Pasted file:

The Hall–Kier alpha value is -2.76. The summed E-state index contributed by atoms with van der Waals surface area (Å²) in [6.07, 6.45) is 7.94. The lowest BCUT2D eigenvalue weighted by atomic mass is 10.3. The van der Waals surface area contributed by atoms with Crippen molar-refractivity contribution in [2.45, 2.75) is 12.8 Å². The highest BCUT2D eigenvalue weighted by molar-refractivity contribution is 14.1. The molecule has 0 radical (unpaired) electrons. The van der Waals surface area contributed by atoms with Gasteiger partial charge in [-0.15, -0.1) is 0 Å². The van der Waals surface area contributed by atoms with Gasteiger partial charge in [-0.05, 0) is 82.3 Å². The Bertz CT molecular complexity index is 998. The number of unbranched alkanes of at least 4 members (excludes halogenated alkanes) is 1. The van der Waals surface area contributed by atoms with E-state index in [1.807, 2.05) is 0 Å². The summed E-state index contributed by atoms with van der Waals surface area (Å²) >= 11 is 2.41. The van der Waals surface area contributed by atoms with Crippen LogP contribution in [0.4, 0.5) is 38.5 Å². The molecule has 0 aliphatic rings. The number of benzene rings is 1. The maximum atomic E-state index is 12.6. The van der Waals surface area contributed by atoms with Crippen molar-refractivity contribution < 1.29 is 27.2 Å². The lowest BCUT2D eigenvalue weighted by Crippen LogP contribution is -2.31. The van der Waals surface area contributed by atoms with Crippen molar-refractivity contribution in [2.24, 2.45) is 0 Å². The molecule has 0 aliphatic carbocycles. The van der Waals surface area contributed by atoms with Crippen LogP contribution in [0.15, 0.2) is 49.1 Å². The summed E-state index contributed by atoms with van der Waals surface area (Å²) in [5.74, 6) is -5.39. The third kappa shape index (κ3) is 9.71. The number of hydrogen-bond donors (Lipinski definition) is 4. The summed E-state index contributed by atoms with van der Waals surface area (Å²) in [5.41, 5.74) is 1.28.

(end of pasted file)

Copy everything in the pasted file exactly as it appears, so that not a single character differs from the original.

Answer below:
The Hall–Kier alpha value is -2.76. The summed E-state index contributed by atoms with van der Waals surface area (Å²) in [6.07, 6.45) is 7.94. The lowest BCUT2D eigenvalue weighted by atomic mass is 10.3. The van der Waals surface area contributed by atoms with Crippen molar-refractivity contribution in [2.45, 2.75) is 12.8 Å². The highest BCUT2D eigenvalue weighted by molar-refractivity contribution is 14.1. The molecule has 0 radical (unpaired) electrons. The van der Waals surface area contributed by atoms with Gasteiger partial charge in [-0.15, -0.1) is 0 Å². The van der Waals surface area contributed by atoms with Gasteiger partial charge in [-0.05, 0) is 82.3 Å². The Bertz CT molecular complexity index is 998. The number of unbranched alkanes of at least 4 members (excludes halogenated alkanes) is 1. The van der Waals surface area contributed by atoms with E-state index in [1.807, 2.05) is 0 Å². The summed E-state index contributed by atoms with van der Waals surface area (Å²) >= 11 is 2.41. The van der Waals surface area contributed by atoms with Crippen LogP contribution in [0.4, 0.5) is 38.5 Å². The molecule has 0 aliphatic rings. The number of benzene rings is 1. The maximum atomic E-state index is 12.6. The van der Waals surface area contributed by atoms with Crippen molar-refractivity contribution < 1.29 is 27.2 Å². The lowest BCUT2D eigenvalue weighted by Crippen LogP contribution is -2.31. The van der Waals surface area contributed by atoms with Crippen molar-refractivity contribution in [2.24, 2.45) is 0 Å². The molecule has 0 aliphatic carbocycles. The van der Waals surface area contributed by atoms with Crippen LogP contribution in [0.15, 0.2) is 49.1 Å². The summed E-state index contributed by atoms with van der Waals surface area (Å²) in [5.74, 6) is -5.39. The third kappa shape index (κ3) is 9.71. The number of hydrogen-bond donors (Lipinski definition) is 4. The summed E-state index contributed by atoms with van der Waals surface area (Å²) in [5.41, 5.74) is 1.28.